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      Antiviral pressure exerted by HIV-1-specific cytotoxic T lymphocytes (CTLs) during primary infection demonstrated by rapid selection of CTL escape virus.

      Nature medicine

      Acquired Immunodeficiency Syndrome, immunology, virology, HIV Envelope Protein gp160, HIV-1, Humans, Immunodominant Epitopes, Oligonucleotide Probes, T-Lymphocytes, Cytotoxic, Viremia

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          Abstract

          The HIV-1-specific cytotoxic T lymphocyte (CTL) response is temporally associated with the decline in viremia during primary HIV-1 infection, but definitive evidence that it is of importance in virus containment has been lacking. Here we show that in a patient whose early CTL response was focused on a highly immunodominant epitope in gp 160, there was rapid elimination of the transmitted virus strain and selection for a virus population bearing amino acid changes at a single residue within this epitope, which conferred escape from recognition by epitope-specific CTL. The magnitude (> 100-fold), kinetics (30-72 days from onset of symptoms) and genetic pathways of virus escape from CTL pressure were comparable to virus escape from antiretroviral therapy, indicating the biological significance of the CTL response in vivo. One aim of HIV-1 vaccines should thus be to elicit strong CTL responses against multiple codominant viral epitopes.

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          Most cited references 27

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          Treatment of infected patients with ABT-538, an inhibitor of the protease of human immunodeficiency virus type 1 (HIV-1), causes plasma HIV-1 levels to decrease exponentially (mean half-life, 2.1 +/- 0.4 days) and CD4 lymphocyte counts to rise substantially. Minimum estimates of HIV-1 production and clearance and of CD4 lymphocyte turnover indicate that replication of HIV-1 in vivo is continuous and highly productive, driving the rapid turnover of CD4 lymphocytes.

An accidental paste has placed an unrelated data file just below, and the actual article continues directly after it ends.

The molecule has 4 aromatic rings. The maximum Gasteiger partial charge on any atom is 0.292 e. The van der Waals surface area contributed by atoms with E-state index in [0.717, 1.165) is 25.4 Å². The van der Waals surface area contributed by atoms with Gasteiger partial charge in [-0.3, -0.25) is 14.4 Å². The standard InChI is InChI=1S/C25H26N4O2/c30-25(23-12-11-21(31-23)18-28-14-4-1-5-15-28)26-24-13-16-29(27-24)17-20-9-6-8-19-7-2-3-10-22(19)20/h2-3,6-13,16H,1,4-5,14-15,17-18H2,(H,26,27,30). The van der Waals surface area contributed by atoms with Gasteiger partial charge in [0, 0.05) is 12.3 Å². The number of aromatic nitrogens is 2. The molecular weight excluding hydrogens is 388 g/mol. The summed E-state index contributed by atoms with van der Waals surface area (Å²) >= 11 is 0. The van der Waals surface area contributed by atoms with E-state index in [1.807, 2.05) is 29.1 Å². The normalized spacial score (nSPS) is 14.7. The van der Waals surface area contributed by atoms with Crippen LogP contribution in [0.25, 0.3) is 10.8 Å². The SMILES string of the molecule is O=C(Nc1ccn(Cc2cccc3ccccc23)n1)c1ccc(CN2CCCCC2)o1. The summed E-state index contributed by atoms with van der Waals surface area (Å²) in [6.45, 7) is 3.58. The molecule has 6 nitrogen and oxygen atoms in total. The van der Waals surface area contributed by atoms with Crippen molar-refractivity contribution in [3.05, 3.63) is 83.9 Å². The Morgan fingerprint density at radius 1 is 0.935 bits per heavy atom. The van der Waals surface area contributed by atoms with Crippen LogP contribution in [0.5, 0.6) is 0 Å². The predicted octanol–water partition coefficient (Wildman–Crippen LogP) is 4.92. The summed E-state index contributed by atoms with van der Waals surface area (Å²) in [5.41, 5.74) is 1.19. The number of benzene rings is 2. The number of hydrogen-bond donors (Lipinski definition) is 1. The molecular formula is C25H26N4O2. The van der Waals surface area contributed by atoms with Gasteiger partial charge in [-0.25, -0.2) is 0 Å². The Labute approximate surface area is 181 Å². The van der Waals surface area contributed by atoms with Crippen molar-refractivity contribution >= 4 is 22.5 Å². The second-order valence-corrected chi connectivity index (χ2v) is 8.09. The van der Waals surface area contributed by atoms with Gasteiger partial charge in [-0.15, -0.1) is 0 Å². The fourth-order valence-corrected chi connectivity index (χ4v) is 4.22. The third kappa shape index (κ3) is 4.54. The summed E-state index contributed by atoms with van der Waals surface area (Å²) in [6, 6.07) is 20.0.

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              High levels of HIV-1 in plasma during all stages of infection determined by competitive PCR.

              Quantitative competitive polymerase chain reaction (QC-PCR) methods were used to quantify virion-associated human immunodeficiency virus type-1 (HIV-1) RNA in plasma from 66 patients with Centers for Disease Control stage I to IVC1 infection. HIV-1 RNA, ranging from 100 to nearly 22,000,000 copies per milliliter of plasma (corresponding to 50 to 11,000,000 virions per milliliter), was readily quantified in all subjects, was significantly associated with disease stage and CD4+ T cell counts, and decreased by as much as 235-fold with resolution of primary infection or institution of antiretroviral therapy. Plasma virus levels determined by QC-PCR correlated with, but exceeded by an average of 60,000-fold, virus titers measured by endpoint dilution culture. Quantitation of HIV-1 in plasma by QC-PCR may be useful in assessing the efficacy of antiretroviral agents, especially in early stage disease when conventional viral markers are often negative.
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                Author and article information

                Journal
                9018240

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